Yesterday, I received a Pace 5.25″ floppy drive for my Beeb. When I plugged it into my Beeb and tried to format a disk with *FORM80, I was greeted with the message:
“Disc fault 18 at :0 00/00″
I opened up the drive, and watched it in operation with the cover off. It looks like the disk is spinning, but it doesn’t seem to do much else.
I then tried another floppy drive that I had, an unbranded 5.25” floppy drive and was greeted with the same error. This drive made a rather concerning grinding noise when I tried to *CAT the disk.
The only common thing between the two floppy drives is that they are both powered by the Beeb’s auxiliary power port. I’m thinking that the drives might not be receiving enough power. The Pace drive uses a standard Molex power connector inside, so I’m going to try hooking up a PC power supply to the drive and seeing if it works when externally powered.
(Long-overdue) Update (May 13 2017): I believe the problem may be as simple as the heads on the drive are dirty. I am going to give them a clean and see what happens.
A few months ago, I was helping to clear out an old storage room, and amongst the assorted gubbins I came across this:
This is a Philips VP-415 Laservision player, also known as the ‘Domesday Player’. Needless to say, I was excited. This particular player was one of the many components of a Domesday System. The Domesday System consisted of a BBC Master (with a 65C102 co-processor, SCSI interface and video filing system ROM), an Acorn Trackball, a monitor, a remote control and this Laservision player. It was part of the Domesday Project, a project to make a modern version of the Domesday book in celebration its 900th anniversary.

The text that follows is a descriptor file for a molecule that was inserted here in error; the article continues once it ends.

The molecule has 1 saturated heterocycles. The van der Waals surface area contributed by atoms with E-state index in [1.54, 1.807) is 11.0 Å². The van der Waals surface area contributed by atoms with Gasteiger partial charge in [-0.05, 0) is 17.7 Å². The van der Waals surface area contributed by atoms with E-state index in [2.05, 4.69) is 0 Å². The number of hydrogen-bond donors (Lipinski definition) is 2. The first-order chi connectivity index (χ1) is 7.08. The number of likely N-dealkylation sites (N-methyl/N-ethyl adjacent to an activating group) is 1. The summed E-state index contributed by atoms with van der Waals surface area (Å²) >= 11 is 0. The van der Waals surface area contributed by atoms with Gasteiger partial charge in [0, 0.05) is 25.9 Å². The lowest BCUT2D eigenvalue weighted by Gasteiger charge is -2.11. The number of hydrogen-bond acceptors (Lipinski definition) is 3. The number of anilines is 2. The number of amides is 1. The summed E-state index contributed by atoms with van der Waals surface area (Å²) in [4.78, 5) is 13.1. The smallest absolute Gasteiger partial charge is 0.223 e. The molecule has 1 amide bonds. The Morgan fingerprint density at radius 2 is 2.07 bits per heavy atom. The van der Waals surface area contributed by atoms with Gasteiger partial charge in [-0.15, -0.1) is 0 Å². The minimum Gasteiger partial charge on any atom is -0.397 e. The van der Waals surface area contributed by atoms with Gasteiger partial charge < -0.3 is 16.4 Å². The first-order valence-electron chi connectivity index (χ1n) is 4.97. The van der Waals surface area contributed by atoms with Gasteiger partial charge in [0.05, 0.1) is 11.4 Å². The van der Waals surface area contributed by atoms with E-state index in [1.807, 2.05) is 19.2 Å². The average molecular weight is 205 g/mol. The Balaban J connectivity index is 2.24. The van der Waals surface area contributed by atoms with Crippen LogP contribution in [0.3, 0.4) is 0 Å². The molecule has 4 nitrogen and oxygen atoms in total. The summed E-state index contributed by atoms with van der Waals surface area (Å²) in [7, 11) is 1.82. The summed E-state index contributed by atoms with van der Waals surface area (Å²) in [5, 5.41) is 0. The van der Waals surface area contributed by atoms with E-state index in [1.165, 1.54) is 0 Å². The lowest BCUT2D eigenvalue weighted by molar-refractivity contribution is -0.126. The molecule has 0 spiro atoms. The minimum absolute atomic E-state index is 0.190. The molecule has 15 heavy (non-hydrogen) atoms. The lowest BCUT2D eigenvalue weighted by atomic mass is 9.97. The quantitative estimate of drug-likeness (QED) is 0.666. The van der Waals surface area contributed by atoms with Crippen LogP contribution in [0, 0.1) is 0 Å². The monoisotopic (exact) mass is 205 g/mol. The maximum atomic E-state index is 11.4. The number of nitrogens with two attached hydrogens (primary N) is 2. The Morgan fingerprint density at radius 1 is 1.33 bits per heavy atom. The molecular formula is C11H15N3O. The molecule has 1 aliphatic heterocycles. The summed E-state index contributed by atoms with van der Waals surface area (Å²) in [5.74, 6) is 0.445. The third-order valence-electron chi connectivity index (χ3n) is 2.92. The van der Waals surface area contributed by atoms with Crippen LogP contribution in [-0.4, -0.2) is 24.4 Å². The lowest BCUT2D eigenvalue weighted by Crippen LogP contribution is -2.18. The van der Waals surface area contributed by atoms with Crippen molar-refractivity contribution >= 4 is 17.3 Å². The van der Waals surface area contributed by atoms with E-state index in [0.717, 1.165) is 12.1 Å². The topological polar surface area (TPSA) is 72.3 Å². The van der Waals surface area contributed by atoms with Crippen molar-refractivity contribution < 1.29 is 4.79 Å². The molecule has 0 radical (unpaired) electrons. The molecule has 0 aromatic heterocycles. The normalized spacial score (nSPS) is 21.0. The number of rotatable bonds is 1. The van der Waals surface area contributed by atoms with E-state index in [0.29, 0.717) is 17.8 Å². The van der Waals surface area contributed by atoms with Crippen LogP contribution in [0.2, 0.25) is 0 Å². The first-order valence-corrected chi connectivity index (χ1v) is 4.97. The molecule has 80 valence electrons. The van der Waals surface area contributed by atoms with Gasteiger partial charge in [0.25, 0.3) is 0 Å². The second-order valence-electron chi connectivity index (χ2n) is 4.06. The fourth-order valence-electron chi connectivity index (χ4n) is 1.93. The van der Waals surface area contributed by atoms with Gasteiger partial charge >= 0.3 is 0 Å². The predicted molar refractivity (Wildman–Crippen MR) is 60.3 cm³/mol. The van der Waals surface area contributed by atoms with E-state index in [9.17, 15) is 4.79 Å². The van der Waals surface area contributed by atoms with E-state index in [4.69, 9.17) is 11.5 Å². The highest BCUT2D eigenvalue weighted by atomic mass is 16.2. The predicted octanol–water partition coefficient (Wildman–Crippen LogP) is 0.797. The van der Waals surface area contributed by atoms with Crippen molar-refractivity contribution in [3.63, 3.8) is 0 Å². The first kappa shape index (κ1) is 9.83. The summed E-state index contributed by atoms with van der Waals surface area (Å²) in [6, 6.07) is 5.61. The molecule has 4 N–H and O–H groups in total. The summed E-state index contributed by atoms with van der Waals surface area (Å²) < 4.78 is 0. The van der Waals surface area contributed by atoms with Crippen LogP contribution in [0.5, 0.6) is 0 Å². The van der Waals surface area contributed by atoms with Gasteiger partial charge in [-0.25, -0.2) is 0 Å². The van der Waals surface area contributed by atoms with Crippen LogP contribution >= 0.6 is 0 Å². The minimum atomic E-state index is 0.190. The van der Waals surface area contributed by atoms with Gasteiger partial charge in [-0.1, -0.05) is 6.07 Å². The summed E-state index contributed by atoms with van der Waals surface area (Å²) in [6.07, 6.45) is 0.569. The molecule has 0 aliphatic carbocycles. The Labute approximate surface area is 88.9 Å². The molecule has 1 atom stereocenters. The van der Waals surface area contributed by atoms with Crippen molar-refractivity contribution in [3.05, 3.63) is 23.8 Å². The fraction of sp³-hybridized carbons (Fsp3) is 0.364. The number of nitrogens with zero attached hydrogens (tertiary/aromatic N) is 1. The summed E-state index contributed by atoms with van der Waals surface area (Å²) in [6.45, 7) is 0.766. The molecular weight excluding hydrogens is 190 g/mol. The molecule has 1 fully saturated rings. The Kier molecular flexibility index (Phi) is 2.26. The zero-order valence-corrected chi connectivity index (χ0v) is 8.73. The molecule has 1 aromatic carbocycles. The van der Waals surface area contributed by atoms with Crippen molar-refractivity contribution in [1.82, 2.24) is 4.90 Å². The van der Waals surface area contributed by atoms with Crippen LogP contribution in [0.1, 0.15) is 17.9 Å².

I spoke to the people whose store room I was clearing out about the player, and between us we decided to donate it to the National Museum of Computing. On 17 July 2013, the player arrived safely at the museum, where it will either be used for spare parts to maintain their existing Domesday Systems or put into use as part of a new Domesday System.
Yesterday, I finally got round to fitting the BeebMaster Econet upgrade I bought for my Beeb (number 3 on the “My Micros” page). The process was fairly straight-forward, with most of the time spent on trying to find R46 on the motherboard! This was my first time soldering something outside of practice, so some of the solder joints looks a bit ropey, but it looks like contact is being made on each of the joints, so it should be all good.
I haven’t yet plugged the Beeb into the TV since fitting the upgrade, as I finished at 10.30pm last night and had an early start in the morning. I did, however, plug it into the wall and power it on briefly. The Beeb responded with a “BEEEEEEP-bip”, so it’s looking good.
Edit: It’s alive! I plugged the Beeb into the TV, and pressed N+Break and it came up with “Econet Station 128 No Clock”, so it looks like the upgrade was a success! I won’t be completely sure until I can get the Beeb hooked up to an Econet (which won’t be for a while), but it’s looking promising.
Welcome to Sam’s Microblog. Here I will be mostly rambling about vintage microcomputers and their associated technologies. I hope you will find this blog an interesting read.